I’m going to refer to this distinction here as Big-ID and small-id and support Gingerich’s position against the IDM.

A few months ago, over at the Blog ‘Uncommon Descent,’ a key Big-ID forum, one of the most outspoken critics of BioLogos and ‘theistic evolution’ and biggest defenders of ‘intelligent design’ theories, pseudo-named ‘Timaeus’ said this about what he called ‘big ID’ and ‘small id’:

“By ‘small id’ I meant any argument that infers design (not necessarily God, just design, though of course God could be the designer) from the facts of nature, whether it was written 2500 years ago or today. By ‘big ID’ I meant the formal organization of people sympathetic with such arguments into bodies such as the Discovery Institute and Uncommon Descent and more generally with prominent people such as Behe, Dembski, Wells, Meyer, Nelson. All ‘big ID’ people accept ‘small id’ arguments, but not all ‘small id’ sympathizers want anything to do with ‘big ID’ institutional activities.” – Timaeus (http://www.uncommondescent.com/intelligent-design/biologos-claims-not-to-be-darwinist-after-all-and-its-not-april-1-either/#comment-422126)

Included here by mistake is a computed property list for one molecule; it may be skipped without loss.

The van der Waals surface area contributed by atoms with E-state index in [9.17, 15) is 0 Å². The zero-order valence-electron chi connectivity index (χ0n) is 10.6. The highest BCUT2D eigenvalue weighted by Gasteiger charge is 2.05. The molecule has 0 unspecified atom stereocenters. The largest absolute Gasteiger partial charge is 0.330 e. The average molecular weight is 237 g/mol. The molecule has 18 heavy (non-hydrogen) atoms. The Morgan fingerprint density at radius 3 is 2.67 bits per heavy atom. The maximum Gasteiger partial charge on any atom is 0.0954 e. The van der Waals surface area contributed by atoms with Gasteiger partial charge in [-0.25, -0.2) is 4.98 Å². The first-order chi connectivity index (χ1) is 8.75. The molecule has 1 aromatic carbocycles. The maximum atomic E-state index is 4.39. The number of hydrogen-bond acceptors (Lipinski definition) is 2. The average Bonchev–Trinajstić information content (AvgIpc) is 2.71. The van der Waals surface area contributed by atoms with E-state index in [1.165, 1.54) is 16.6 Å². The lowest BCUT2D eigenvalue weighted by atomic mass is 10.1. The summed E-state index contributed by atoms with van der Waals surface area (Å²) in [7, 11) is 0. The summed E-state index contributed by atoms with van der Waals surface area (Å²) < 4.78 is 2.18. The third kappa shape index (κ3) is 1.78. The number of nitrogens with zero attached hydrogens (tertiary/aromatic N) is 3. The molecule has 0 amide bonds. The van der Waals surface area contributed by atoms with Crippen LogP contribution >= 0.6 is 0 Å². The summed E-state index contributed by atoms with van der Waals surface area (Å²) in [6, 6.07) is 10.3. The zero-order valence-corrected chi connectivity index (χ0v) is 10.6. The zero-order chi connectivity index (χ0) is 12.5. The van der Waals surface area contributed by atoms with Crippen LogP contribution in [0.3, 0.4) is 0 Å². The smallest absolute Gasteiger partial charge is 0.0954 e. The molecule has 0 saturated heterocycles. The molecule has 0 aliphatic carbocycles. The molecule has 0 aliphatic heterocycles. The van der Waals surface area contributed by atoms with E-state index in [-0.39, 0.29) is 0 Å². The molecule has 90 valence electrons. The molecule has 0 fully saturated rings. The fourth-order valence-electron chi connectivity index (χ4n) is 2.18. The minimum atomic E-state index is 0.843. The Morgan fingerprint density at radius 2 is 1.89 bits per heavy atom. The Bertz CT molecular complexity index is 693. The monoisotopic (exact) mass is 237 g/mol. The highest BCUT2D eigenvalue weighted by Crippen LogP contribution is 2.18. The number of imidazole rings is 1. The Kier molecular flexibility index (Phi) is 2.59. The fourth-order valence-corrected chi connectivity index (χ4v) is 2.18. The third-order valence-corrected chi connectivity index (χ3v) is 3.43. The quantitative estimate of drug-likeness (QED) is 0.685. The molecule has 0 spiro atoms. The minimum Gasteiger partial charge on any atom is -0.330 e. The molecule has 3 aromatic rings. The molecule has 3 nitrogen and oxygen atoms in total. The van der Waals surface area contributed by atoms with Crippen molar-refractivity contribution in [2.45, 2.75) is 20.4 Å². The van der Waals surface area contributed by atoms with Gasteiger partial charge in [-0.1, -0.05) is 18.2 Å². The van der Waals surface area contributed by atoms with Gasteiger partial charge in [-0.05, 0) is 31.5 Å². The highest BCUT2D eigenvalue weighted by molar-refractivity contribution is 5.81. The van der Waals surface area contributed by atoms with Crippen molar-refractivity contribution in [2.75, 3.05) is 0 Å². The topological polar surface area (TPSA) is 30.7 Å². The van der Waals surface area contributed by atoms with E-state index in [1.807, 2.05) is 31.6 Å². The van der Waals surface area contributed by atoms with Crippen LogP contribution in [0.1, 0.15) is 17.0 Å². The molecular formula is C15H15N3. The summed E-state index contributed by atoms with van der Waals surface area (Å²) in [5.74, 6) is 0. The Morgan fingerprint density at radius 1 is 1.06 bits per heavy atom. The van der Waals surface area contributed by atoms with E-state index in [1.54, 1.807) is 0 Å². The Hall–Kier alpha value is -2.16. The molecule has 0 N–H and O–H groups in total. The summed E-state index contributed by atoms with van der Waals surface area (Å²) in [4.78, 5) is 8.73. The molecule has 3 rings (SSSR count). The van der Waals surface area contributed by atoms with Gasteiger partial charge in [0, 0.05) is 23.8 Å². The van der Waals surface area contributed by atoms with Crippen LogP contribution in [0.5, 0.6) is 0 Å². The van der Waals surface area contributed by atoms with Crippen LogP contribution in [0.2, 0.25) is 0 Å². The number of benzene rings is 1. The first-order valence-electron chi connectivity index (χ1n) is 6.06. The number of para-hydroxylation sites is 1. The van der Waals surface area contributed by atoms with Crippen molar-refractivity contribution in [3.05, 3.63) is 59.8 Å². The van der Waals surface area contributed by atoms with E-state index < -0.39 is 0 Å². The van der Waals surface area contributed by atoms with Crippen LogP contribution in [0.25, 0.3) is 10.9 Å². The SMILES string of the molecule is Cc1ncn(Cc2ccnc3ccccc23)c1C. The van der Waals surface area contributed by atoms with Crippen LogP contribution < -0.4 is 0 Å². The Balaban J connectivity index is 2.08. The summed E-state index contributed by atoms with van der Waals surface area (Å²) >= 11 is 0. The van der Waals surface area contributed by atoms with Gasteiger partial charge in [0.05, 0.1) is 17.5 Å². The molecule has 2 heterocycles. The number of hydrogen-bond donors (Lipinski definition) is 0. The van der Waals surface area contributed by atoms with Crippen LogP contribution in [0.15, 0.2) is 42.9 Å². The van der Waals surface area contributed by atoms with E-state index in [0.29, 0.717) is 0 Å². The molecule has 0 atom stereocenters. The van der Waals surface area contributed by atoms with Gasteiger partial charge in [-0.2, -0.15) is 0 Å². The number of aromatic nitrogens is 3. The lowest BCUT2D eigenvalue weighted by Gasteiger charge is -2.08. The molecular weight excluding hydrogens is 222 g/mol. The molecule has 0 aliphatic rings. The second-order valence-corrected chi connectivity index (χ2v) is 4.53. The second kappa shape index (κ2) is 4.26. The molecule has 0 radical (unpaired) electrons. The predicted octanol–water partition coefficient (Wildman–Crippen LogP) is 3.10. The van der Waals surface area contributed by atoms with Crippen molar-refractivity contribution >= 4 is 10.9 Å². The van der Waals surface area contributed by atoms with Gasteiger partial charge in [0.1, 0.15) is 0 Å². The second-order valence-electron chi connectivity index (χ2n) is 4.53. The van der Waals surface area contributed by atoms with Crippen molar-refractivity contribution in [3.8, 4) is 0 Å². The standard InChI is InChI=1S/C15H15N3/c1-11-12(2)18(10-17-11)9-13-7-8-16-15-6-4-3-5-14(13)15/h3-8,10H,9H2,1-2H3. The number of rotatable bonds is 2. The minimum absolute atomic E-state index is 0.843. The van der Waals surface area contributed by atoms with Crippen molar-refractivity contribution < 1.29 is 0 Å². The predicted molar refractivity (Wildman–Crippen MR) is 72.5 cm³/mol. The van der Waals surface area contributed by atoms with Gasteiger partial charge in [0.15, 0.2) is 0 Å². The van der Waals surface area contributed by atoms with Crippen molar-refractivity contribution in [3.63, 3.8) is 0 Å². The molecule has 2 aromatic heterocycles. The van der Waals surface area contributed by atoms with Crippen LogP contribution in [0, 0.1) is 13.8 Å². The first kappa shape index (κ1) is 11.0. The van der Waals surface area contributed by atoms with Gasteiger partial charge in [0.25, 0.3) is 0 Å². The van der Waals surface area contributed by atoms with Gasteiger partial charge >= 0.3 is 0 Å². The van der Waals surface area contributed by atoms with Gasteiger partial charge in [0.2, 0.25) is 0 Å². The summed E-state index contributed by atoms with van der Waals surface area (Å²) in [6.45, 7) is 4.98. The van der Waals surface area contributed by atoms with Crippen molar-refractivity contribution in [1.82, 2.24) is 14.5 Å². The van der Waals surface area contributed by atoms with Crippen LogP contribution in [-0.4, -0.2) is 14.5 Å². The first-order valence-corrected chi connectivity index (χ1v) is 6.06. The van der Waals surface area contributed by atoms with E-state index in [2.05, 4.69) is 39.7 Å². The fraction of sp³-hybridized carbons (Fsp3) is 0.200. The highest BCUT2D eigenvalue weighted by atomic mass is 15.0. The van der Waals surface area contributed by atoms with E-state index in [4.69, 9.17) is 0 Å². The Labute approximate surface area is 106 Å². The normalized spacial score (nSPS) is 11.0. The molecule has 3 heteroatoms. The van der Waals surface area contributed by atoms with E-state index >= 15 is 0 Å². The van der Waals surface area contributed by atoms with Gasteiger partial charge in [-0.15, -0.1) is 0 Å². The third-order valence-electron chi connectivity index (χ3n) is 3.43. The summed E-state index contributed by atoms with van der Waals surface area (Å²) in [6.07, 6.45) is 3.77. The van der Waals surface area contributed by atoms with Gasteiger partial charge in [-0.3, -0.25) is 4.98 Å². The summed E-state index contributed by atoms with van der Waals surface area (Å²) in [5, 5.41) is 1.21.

Continue reading ‘Big-ID and small-id – Why does it matter?’

‘the Nature of’ – One of the Emptiest Phrases in the English Language